In a new development, scientists at Cornell University have engineered a major plant enzyme and installed it in E.Coli bacteria. The objective is to create optimal experimentation conditions and study how to speed up photosynthesis.
The method is described in a paper published in the journal Nature Plants.
According to scientific knowledge, crop yields increase if photosynthesis could be accelerated. During photosynthesis, plants convert water, carbon dioxide, and light into oxygen and finally into sucrose.
Key Plant Enzyme Rubisco focus of Research
Rubisco – a slow enzyme that extracts carbon from carbon dioxide to form sucrose is the focus of researchers. Along with CO2, Rubisco sometimes speeds up a reaction with oxygen from the air. In doing so, the enzyme forms a byproduct and wastes energy, for inefficient photosynthesis.
“Ideally, it is desired for Rubisco to not to interact with oxygen and also work faster,” stated a plant molecular biology expert at Cornell.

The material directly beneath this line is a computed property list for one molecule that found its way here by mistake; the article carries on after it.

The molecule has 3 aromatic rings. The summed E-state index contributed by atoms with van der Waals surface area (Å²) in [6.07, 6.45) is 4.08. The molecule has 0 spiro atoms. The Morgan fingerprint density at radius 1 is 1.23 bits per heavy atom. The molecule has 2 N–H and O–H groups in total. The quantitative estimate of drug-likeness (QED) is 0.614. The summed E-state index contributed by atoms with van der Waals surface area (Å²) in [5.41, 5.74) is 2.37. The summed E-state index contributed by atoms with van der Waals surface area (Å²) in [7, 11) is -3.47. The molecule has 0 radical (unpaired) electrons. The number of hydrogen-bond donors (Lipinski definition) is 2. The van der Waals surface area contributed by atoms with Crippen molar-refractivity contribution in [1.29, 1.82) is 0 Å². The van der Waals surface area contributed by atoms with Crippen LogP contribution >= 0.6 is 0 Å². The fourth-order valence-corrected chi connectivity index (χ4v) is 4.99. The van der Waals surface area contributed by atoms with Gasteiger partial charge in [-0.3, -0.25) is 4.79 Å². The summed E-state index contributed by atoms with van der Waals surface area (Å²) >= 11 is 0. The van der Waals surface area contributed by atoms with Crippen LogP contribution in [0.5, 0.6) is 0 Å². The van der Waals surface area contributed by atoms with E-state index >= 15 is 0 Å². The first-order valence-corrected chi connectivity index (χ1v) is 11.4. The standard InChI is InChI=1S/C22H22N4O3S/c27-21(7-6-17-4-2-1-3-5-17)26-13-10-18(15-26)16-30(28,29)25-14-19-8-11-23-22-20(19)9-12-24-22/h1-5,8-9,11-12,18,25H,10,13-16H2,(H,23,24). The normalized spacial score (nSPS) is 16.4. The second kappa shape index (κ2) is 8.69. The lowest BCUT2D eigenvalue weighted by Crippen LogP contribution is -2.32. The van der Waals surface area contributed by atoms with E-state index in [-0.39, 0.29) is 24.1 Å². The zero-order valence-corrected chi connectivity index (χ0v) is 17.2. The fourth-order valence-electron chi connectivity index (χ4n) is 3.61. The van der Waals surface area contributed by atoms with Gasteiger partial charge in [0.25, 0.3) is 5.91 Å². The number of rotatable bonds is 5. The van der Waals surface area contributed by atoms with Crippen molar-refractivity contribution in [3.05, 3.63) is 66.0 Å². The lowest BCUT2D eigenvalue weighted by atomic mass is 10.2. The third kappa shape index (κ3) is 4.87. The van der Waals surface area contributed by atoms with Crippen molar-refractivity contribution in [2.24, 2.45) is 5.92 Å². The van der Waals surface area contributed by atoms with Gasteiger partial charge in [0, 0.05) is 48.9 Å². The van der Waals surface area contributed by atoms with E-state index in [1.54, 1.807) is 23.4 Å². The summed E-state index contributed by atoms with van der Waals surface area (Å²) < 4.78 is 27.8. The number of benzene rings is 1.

To attain this, researchers obtained Rubisco from tobacco plants and instituted it into E.Coli. Prio to this, mutations made to improve the enzyme and then test in E.Coli.
With bacteria, the advantage is that it reproduces so rapidly, thereby allowing researchers to test a changed Rubisco in E.Coli next day and get results. Meanwhile, if a new Rubisco instituted into a plant, it requires to wait few months to get results.
And, in another work by a group of researchers, who instituted tobacco Rubisco into E.Coli resulted in very weak expression of the enzyme.
Anatomically, in plants, Rubisco is made of eight small and eight large subunits. A single gene of the enzyme encodes each large subunit, but a number of genes encode each small subunit.